THE STORY – The inside story of the painting that seduced the world. It’s not just art … it’s power, politics and greed.
THE CAST – Jerry Saltz, Martin Kemp & Alexandra Bregman
THE TEAM – Andreas Koefoed (Director/Writer), Andreas Dalsgaard, Christian Kirk Muff, Mark Monroe & Duska Zagorac (Writers)
THE RUNNING TIME – 95 Minutes
By Dan Bayer
In 2005, a painting was bought at auction for less than $10,000. After years of painstaking restoration work, Christie’s announced in 2017 that they would be auctioning the painting, which they dubbed “The Last Leonardo”: The “Salvator Mundi,” a painting of Christ making the sign of the cross with his right hand and holding a crystal orb in his left, believed to be a long-lost painting by Leonardo da Vinci, one of less than ten that have been universally attributed to the master. For the first time in its history, the auction house worked with an outside agency to advertise the painting, with over 27,000 people turning out to view it as it toured Hong Kong, London, San Francisco, and New York. The painting sold for over $450 million at the auction, making it the most expensive painting ever sold at a public auction. The painting then disappeared, not seen by anyone since. How and why this painting could be lost for so long, sell for so much, and then become lost again is the story of Andreas Koefoed’s “The Lost Leonardo,” the most gripping, surprising documentary about art restoration you could possibly imagine.
Given the story’s real-life twists and turns (which will not be spoiled here and which you shouldn’t spoil for yourself by searching the web for info about the painting), Koefoed didn’t have to do much to make this such a thrilling yarn. But the director has a true salesman’s love of a good story, and the film has a palpable glee in leading the audience down the long and winding road of the painting’s history. The story begins at the beginning, with two of the men who bought the painting to have it restored.
Immediately, the audience is thrown into a world with which they will likely be unfamiliar, the world of fine art and art restoration. Thankfully, every subject in the film is well-spoken and seems to relish the opportunity to demystify the art world and their position in it. The notoriously insular art world is very much one of the film’s main characters – its atmosphere, its movers and shakers, and its very foundations are the nexus around which the film is built. The tangled web that emerges from that center ends up touching on international business, tax law, and global political structures on its journey around the world, going to places you would never have imagined at the film’s start.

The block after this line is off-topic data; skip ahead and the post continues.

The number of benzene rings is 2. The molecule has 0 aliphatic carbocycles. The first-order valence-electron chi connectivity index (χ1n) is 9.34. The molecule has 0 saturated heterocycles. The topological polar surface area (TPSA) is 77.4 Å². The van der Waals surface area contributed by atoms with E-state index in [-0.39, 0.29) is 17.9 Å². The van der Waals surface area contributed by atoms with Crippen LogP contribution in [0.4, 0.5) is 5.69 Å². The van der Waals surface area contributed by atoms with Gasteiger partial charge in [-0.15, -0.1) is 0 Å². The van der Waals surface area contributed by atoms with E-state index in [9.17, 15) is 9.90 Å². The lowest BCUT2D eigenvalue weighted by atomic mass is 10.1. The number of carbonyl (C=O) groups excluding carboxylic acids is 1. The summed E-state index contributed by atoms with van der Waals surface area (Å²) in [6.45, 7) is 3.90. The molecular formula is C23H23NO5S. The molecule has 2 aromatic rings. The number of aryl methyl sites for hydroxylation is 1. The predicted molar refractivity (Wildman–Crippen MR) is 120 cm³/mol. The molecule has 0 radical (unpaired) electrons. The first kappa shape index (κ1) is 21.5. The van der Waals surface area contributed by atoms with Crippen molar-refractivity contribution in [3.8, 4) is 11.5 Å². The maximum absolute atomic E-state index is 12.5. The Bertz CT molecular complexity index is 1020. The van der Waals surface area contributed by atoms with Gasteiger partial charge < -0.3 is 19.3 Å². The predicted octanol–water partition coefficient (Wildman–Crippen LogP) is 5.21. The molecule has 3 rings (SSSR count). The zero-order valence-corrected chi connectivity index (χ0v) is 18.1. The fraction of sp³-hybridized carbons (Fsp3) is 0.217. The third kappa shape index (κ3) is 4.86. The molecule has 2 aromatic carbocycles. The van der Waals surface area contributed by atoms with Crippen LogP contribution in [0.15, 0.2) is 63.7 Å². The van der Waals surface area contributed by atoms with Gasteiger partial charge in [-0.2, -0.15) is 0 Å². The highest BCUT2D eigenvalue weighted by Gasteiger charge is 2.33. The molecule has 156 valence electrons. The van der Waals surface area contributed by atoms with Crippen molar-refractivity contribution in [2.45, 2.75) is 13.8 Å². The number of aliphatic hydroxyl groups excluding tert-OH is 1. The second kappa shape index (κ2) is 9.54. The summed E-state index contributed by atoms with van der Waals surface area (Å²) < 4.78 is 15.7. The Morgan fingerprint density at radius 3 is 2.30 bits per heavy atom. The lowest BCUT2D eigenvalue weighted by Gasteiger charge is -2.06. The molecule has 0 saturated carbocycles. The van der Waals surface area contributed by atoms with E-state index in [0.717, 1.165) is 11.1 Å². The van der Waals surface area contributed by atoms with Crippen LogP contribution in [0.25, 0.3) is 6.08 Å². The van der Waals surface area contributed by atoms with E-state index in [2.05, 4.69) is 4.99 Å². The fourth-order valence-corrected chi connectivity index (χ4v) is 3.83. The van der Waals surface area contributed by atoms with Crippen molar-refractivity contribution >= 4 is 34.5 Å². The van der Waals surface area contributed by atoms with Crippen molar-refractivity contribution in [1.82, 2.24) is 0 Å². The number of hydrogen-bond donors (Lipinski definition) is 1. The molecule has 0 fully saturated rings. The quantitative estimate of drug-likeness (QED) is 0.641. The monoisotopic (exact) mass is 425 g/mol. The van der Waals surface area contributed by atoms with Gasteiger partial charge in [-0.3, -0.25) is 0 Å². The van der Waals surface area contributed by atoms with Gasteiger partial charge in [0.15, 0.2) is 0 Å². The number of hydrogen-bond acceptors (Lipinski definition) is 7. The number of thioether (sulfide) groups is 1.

In addition to the murderer’s row of art dealers and scholars who testify to the painting’s quality and history, Koefoed has marshaled lawyers, journalists, museum workers, and bankers from all corners of the globe to help unravel the story of this painting. Many have their reputations on the line, and half the film’s fun is in trying to figure out who to believe most. The one miscalculation the film makes is that Koefoed errs slightly too much on the side of those who think the painting is genuine, giving too little depth to the arguments of those who dispute the painting’s provenance (especially the abundantly salty art critic Jerry Saltz, who provides some of the film’s most entertaining commentary).
In the end, “The Lost Leonardo” isn’t about whether the painting is really by Leonardo, but rather what the possibility of that being true means to the world at large. As the film’s scope gets more expansive and Koefoed reveals more of the canvas he’s working with; it becomes clear that tracking the painting’s origin and restoration, as well as its attribution, is just one piece of the puzzle. By the time you realize that the film’s hook was only the tip of the iceberg, Koefoed has strapped you in tight, ready for the wild ride that the film’s second half is going to take you on. Come for the mystery of the “Salvator Mundi,” stay for the look at how the art world can affect the whole world’s balance of power.
THE FINAL SCORE
THE GOOD – Does what the best documentaries do: opens a door to an insular world and extends its scope to become something else entirely, showing how this small world can create ripples that expand throughout the larger world.
THE BAD – Could delve more deeply into some aspects of the painting’s controversial attribution to Leonardo da Vinci.
THE OSCARS – None